Book Review: The Paris Architect


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Book Review: The Paris Architect

Paris Architect review

Books about war are not my favorite genre, so it took a book club to get me to read this one about World War II. We had a great discussion about it this evening.

It is a fast-paced, plot driven book, but what redeemed it for me was how the main character (that you don’t like much in the beginning) grows, changes, and improves in the course of the book. This book– written by an architect– is about an architect that devises ingenious hiding places for Jews in occupied France. These clandestine projects are what change the man.

There are some excruciating Gestapo torture scenes, and a very realistic portrayal of how people do things in wartime that they would never do otherwise. Almost everyone here compromises themselves in some way. However, I found the main character’s friendship with the character Herzog both fascinating and refreshing, because it emphasized that all Germans in this war were not cut out of the same cloth.

This is an adult book for those that can stomach some violence. I almost stopped reading it because I have a low tolerance for that, but felt I came away with a realistic view of what that horrible time and place were like. Thankfully at least the ending was satisfying.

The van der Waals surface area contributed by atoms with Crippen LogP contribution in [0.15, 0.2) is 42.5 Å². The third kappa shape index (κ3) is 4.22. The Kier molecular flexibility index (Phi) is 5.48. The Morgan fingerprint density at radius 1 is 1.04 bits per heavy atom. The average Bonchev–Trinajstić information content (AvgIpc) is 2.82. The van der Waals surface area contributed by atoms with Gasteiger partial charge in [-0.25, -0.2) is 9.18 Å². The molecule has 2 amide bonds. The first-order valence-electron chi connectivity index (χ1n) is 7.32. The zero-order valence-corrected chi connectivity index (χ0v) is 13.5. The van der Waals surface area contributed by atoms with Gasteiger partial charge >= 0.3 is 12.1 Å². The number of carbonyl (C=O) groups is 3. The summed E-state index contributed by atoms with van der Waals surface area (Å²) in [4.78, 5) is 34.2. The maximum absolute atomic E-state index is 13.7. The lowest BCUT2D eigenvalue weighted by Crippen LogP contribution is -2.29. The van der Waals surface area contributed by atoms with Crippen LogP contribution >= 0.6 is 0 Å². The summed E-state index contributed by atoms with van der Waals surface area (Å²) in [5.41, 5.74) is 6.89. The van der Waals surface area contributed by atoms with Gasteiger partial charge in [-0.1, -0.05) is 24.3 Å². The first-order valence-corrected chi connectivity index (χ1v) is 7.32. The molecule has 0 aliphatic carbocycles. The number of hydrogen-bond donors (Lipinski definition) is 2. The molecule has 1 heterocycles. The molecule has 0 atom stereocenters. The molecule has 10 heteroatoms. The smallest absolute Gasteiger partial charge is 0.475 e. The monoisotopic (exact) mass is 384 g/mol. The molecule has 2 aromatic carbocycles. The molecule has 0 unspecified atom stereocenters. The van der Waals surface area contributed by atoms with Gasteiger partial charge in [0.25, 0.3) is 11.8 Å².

Since the writing in this novel was not particularly fabulous, I’m only going to give it 3.5 stars. Now I need to read something lighter!

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I work to amplify good wherever I find it. I love color, texture, beauty, great ideas, nature, metaphor, deliciousness, genuine spirituality, and exploring new territory. I encourage authenticity, nurture creativity, champion sustainability, promote peace, and hope to foster a new renaissance where we all are free to be our most fulfilled, multifaceted, and terrific selves. Read more here.

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  1. […] which we found to be interesting. Unlike the Paris Architect by the same author (which I reviewed here), this story is without a moral overtone. It harkens back to New York City during the Guided Age, […]

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